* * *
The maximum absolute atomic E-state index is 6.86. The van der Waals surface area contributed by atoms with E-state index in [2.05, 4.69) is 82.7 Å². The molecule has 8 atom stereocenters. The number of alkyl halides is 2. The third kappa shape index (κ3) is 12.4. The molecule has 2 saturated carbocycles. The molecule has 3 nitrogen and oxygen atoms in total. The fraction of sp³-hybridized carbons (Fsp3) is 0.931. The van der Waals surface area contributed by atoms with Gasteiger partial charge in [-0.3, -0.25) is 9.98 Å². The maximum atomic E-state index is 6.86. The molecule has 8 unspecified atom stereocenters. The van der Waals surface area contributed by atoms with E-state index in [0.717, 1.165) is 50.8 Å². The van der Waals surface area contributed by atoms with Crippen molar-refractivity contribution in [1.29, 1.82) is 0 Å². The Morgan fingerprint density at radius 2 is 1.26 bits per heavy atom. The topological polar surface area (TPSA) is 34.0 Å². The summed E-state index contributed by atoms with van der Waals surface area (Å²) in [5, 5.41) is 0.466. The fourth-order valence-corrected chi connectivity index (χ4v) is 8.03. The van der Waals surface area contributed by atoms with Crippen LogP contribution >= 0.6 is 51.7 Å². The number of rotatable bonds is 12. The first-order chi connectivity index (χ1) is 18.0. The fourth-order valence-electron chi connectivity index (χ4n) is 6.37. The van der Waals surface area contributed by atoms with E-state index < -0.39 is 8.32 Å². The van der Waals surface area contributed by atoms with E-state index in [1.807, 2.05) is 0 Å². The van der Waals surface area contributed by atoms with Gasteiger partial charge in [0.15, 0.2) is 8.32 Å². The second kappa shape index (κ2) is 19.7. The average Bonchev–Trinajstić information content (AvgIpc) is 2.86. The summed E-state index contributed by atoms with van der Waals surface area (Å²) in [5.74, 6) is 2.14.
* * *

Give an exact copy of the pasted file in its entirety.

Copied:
The maximum absolute atomic E-state index is 6.86. The van der Waals surface area contributed by atoms with E-state index in [2.05, 4.69) is 82.7 Å². The molecule has 8 atom stereocenters. The number of alkyl halides is 2. The third kappa shape index (κ3) is 12.4. The molecule has 2 saturated carbocycles. The molecule has 3 nitrogen and oxygen atoms in total. The fraction of sp³-hybridized carbons (Fsp3) is 0.931. The van der Waals surface area contributed by atoms with Gasteiger partial charge in [-0.3, -0.25) is 9.98 Å². The maximum atomic E-state index is 6.86. The molecule has 8 unspecified atom stereocenters. The van der Waals surface area contributed by atoms with E-state index in [0.717, 1.165) is 50.8 Å². The van der Waals surface area contributed by atoms with Crippen molar-refractivity contribution in [1.29, 1.82) is 0 Å². The Morgan fingerprint density at radius 2 is 1.26 bits per heavy atom. The topological polar surface area (TPSA) is 34.0 Å². The summed E-state index contributed by atoms with van der Waals surface area (Å²) in [5, 5.41) is 0.466. The fourth-order valence-corrected chi connectivity index (χ4v) is 8.03. The van der Waals surface area contributed by atoms with Crippen LogP contribution >= 0.6 is 51.7 Å². The number of rotatable bonds is 12. The first-order chi connectivity index (χ1) is 18.0. The fourth-order valence-electron chi connectivity index (χ4n) is 6.37. The van der Waals surface area contributed by atoms with E-state index < -0.39 is 8.32 Å². The van der Waals surface area contributed by atoms with E-state index in [1.807, 2.05) is 0 Å². The van der Waals surface area contributed by atoms with Gasteiger partial charge in [0.15, 0.2) is 8.32 Å². The second kappa shape index (κ2) is 19.7. The average Bonchev–Trinajstić information content (AvgIpc) is 2.86. The summed E-state index contributed by atoms with van der Waals surface area (Å²) in [5.74, 6) is 2.14.